Police & Crime Commissioners – engaging communities


November 2012 saw the election of Police and Crime Commissioners and yesterday I attended a conference entitled ‘The democratic governance of policing: the role and implications of elected Police and Crime Commissioners.’ The standard of speakers had to be seen to be believed. Some of the top UK professors, a highly rated Chief Constable and yes, even a PCC! The speakers examined the history associated with PCCs and asked what the future may hold. There were those for PCCS and those against, and there were a few who were ambivalent.

However if I had to choose a theme that ran throughout the day it would be the relationship between the PCC, the police and citizens.

The PCC at the event mentioned very early on that through an online process called ‘Listening to you first’ he had received over 2,000 responses from citizens expressing their views of policing in his area. This raises the obvious question of what about those who do not have access to IT? There was no mention of face to face meetings or other methods of community engagement. The police are increasing their use of social media and there is a real concern that it will eventually become a substitute for shaking the hand and having a conversation with a person.

The Chief Constable present spoke of the attendance at Police and Community Together (PACT) meetings at which citizens are able to direct policing resources to address their issues. The monthly meetings, about 100 of them, are known to about 40% of the population in this area and yet only 1% attend. In fact one woman who lives in this area spoke of being the only person at the meeting. What are the police doing to improve this statistic and encourage non active citizens, those who do not have the passion for active citizenship to come out of their homes and sit with their neighbourhood policing team and discuss the issues that concern them?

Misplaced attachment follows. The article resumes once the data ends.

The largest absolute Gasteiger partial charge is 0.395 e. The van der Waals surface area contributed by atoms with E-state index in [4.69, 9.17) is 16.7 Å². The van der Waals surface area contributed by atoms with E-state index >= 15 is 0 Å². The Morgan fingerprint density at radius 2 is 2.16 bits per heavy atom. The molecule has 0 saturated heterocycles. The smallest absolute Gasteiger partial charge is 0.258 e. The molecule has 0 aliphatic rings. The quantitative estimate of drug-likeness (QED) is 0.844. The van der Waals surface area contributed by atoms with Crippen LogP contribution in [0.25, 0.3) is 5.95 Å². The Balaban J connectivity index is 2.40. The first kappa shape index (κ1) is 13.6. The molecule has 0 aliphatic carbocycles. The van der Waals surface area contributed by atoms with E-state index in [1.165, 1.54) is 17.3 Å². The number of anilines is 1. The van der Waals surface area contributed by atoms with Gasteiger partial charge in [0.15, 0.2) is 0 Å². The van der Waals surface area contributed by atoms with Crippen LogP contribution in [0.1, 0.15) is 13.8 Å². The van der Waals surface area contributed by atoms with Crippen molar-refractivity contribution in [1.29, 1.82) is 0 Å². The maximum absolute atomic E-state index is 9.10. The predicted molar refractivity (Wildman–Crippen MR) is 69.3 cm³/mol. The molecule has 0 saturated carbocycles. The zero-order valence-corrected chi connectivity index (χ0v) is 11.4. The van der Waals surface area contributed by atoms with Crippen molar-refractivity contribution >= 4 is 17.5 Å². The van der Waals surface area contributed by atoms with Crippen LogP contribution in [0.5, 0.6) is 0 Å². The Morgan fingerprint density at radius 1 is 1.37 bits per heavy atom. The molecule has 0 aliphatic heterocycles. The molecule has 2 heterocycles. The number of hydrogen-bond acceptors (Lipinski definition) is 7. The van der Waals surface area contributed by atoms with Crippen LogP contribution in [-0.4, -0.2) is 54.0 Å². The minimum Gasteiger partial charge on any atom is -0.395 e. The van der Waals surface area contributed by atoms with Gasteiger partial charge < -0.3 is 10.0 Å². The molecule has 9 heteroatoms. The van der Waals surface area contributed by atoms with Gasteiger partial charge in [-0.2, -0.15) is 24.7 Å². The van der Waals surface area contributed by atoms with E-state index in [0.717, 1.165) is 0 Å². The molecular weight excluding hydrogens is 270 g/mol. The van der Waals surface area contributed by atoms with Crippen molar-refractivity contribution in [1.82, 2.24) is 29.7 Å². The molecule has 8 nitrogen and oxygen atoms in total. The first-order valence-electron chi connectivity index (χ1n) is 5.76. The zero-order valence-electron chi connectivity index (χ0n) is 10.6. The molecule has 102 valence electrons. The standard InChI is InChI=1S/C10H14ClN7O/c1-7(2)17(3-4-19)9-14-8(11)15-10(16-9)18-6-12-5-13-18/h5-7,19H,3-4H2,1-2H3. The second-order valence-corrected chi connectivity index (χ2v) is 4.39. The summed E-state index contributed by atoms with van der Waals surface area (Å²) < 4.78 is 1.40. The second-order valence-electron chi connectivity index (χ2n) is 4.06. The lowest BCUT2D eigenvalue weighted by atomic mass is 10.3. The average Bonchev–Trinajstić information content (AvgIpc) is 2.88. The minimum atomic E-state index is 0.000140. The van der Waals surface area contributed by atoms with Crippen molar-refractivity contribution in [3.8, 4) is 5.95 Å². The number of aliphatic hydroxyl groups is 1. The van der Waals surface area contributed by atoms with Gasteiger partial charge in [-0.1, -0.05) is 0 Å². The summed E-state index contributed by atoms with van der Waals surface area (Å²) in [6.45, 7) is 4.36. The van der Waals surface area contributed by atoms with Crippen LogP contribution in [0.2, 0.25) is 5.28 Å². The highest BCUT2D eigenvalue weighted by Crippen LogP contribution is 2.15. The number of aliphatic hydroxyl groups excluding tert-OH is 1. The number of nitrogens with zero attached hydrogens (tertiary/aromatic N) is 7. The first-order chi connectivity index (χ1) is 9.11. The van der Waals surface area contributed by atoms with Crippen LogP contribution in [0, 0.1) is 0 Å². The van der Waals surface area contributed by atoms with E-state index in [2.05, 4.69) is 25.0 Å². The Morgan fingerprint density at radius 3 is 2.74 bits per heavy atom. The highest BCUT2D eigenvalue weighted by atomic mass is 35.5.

Another speaker spoke of the ‘new narrative’ for policing in Scotland as a result of the creation of a single police force. The mission for the new police will be to improve safety and engage communities. This is a fundamental aspect of modern day policing on one that the eminent professors at the conference have all, at various times, written of. But the question is how will the police and PCCs do this? Through Facebook? Twitter? The internet?

The police are not taught specific methodologies to help them engage with communities, especially these communities that are ‘hard to reach.’ This raises another issue. Are people called ‘hard to reach’ because the police and partner agencies do not have the skills or knowledge to know how to engage them?

The hard fact is that engaging communities is now and has always been a fundamental constituent of policing, however, it is not one that is written into the student officer training programme. With the introduction of PCCs the police and partners are entering a new paradigm, one that will require them to jointly engage with ALL members of society, not just those who acknowledge their civic duties.

What is needed is a police leaders who understands the value of community policing and willing to introduce the police to tried and trusted engagement methodologies. Is willing to take a risk. Is willing to learn from the experience. Any takers?

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